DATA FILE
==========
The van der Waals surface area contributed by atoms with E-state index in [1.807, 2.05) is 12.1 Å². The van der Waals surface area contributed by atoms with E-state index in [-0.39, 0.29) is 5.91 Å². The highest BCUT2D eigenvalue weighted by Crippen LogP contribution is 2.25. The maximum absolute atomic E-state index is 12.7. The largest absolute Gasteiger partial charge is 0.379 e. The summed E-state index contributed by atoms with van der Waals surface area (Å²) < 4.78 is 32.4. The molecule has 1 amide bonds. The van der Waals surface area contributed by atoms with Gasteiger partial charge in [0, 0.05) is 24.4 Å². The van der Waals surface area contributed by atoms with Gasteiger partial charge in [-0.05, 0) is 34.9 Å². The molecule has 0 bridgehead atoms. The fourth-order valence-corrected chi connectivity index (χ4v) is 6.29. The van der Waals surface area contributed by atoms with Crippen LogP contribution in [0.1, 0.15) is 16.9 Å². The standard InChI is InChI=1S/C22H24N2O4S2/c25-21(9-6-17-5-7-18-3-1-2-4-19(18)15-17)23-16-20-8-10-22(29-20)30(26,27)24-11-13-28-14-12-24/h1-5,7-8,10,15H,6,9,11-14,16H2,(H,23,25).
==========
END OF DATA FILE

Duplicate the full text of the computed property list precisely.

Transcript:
The van der Waals surface area contributed by atoms with E-state index in [1.807, 2.05) is 12.1 Å². The van der Waals surface area contributed by atoms with E-state index in [-0.39, 0.29) is 5.91 Å². The highest BCUT2D eigenvalue weighted by Crippen LogP contribution is 2.25. The maximum absolute atomic E-state index is 12.7. The largest absolute Gasteiger partial charge is 0.379 e. The summed E-state index contributed by atoms with van der Waals surface area (Å²) < 4.78 is 32.4. The molecule has 1 amide bonds. The van der Waals surface area contributed by atoms with Gasteiger partial charge in [0, 0.05) is 24.4 Å². The van der Waals surface area contributed by atoms with Gasteiger partial charge in [-0.05, 0) is 34.9 Å². The molecule has 0 bridgehead atoms. The fourth-order valence-corrected chi connectivity index (χ4v) is 6.29. The van der Waals surface area contributed by atoms with Crippen LogP contribution in [0.1, 0.15) is 16.9 Å². The standard InChI is InChI=1S/C22H24N2O4S2/c25-21(9-6-17-5-7-18-3-1-2-4-19(18)15-17)23-16-20-8-10-22(29-20)30(26,27)24-11-13-28-14-12-24/h1-5,7-8,10,15H,6,9,11-14,16H2,(H,23,25).